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The University of Texas at Dallas
Graduate Admissions

Graduate Program in Human Development and
Early Childhood Disorders


Professors: Thomas G.R. Bower, Duane Buhrmester, Bert S. Moore, Margaret Tresch Owen, John W. Santrock, Melanie J. Spence, Robert D. Stillman, Marion K. Underwood, Deborah Wiebe
Associate Professors: Pamela Rollins
Assistant Professors: Shayla Holub, Mandy Maguire, Candice Mills
Clinical Faculty: Cherryl Bryant
Senior Lecturers: Toosje Van Beveren


The Master of Science program in Human Development and Early Childhood Disorders is designed for students with professional interests in early child development and disorders. The curriculum offers a strong foundation in the normative path of physical, cognitive and social development with specialized training in diagnostic and intervention techniques needed to work with developmental disorders of early childhood. The program is designed for students interested in a career in the delivery of services to young children who show developmental delays and disorders and their families. This program provides training to those who desire to work with infants and young children and their families in early childhood intervention programs and other professional settings, including schools, hospitals, and medical/therapy clinics. Classroom training is combined with practical experience in a variety of clinical and educational settings, both on campus and in the community. Students graduating from the program qualify to work as Early Intervention Specialists and Developmental Specialists. They also qualify for Level 2 Infant Mental Health Endorsement by the Texas Association for Infant Mental Health.


The principal sites for the academic and research activities of the The Human Development and Early Childhood Disorders program are located at UTD and the Callier Center for Communication Disorders on the main campus in Richardson, and on the campus of the UT Southwestern Medical Center in Dallas. Facilities at the main campus include research and observational laboratories, and laboratories dedicated to infant assessment. On-campus fieldwork opportunities with preschool-age children with special needs are available in the Preschool Language Development Program held at Callier-Richardson. The Callier Center on the UT Southwestern Medical Center campus operates a laboratory preschool, and the Callier Center on both the main campus in Richardson and the medical center campus offer a number of other educational and clinical programs serving young children.  These facilities, and various community programs and settings throughout the Metroplex, provide essential educational, clinical, and research environments for training in Human Development and Early Childhood Disorders. Practicum and Internship placements provide supervised on-site and community based fieldwork experiences with young children with special needs and their families.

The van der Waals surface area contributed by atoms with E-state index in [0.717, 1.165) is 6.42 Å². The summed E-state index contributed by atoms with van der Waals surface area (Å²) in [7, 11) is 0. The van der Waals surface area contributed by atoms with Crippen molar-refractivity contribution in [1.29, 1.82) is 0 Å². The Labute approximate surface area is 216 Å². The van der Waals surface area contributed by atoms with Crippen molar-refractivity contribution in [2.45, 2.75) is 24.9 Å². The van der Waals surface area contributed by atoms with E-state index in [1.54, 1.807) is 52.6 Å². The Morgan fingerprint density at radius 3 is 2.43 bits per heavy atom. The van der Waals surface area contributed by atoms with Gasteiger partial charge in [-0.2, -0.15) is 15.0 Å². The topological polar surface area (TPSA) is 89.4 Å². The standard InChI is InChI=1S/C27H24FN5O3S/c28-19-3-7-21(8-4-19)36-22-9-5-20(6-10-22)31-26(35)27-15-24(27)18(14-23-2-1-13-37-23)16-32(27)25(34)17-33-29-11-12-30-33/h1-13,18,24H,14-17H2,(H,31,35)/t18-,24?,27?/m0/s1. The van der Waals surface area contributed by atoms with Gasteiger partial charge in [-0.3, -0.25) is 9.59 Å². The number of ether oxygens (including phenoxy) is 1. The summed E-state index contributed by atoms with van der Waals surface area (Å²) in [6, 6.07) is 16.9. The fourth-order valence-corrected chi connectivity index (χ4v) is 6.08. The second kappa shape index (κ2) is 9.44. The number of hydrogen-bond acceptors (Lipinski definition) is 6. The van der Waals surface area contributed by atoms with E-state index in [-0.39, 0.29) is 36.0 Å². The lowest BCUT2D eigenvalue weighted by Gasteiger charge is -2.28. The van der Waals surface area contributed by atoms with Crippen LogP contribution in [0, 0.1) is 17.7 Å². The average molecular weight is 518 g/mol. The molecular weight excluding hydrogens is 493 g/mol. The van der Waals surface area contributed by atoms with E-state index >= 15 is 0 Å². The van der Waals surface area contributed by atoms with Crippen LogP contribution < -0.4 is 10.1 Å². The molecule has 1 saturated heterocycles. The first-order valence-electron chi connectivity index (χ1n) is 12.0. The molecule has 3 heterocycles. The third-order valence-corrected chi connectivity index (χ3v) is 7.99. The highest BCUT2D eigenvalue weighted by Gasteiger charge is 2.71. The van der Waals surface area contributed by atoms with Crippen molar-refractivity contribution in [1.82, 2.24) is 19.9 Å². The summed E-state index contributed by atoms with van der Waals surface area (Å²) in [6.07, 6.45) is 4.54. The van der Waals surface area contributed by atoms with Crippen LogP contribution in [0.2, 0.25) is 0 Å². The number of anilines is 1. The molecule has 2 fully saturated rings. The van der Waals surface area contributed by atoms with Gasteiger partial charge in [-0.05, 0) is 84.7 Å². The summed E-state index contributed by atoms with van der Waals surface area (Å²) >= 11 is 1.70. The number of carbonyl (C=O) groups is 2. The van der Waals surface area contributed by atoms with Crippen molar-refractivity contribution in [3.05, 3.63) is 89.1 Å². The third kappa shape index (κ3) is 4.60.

Admission Requirements

The University’s general admission requirements are discussed here.

The Human Development and Early Childhood Disorders program is designed for students with backgrounds in psychology, special education, early childhood education, social work, and communication disorders. Students from other disciplines are also encouraged to apply. Those from other fields are generally not required to take leveling courses.

Admission to the Human Development and Early Childhood Disorders program is based on a review of the applicant’s GPA, GRE scores, letters of recommendation, and narrative description of interests, relevant experiences, and career goals. In general, a combined Verbal and Quantitative score on the GRE of at least 1000 is advisable based on our experience with student success in the program. However, there is no minimum cut-off score for admission nor does a score of at least 1000 assure admission to the program.

Degree Requirements

The University’s general degree requirements are discussed here.

The plan of study includes a set of required foundational courses, elective course options, and supervised practical experience in applied settings designed to prepare students to work with children and their families.

Students are advised that participation in off-campus practicum and internship requires a criminal background check.  Students excluded from off-campus sites for any reason may be unable to complete all degree requirements. 

The Master of Science program requires a minimum of 48 semester hours. Specific degree requirements follow.

Required Core Courses (24 hours)

HDCD 6319 The Developing Child: Infants and Toddlers 
HDCD 6312 Atypical Development
HDCD 6315 Assessment Theory
HDCD 6316 Developmental Assessment
HDCD 6335 Intervention Paradigms
HDCD 6310 Parent Education
HDCD 6320 The Developing Child: Preschool Years
HDCD 6370 Intervention with Young Children

Practicum (3 hours)

HDCD 7V20 Practicum in Disorders of Young Children

Internship (6 hours)

HDCD 7V20 Internship in Disorders of Young Children

Electives (15 hours)

HDCD 6325 Service Coordination of Community Resources
HDCD 6395 Medical and Biobehavioral Factors in ECD
HDCD 6330 Families and Culture
HDCD 6385 Child Psychopathology
HDCD 6355 Family Outreach and Assessment
HDCD 6390 Infant Mental Health
HDCD 6V81 Special Topics in Early Childhood Disorders
HDCD 6360 Behavior Management
HCS 6350 Social Development
HCS 6331 Cognitive Development
HCS 7382 Health Psychology
COMD 6307 Language Acquisition or HCS 6368 Language Development
COMD 7V62 Seminar in Autism
HDCD 7V98 Independent Study
HDCD 7V80 Independent Research


Last Updated: August 26, 2010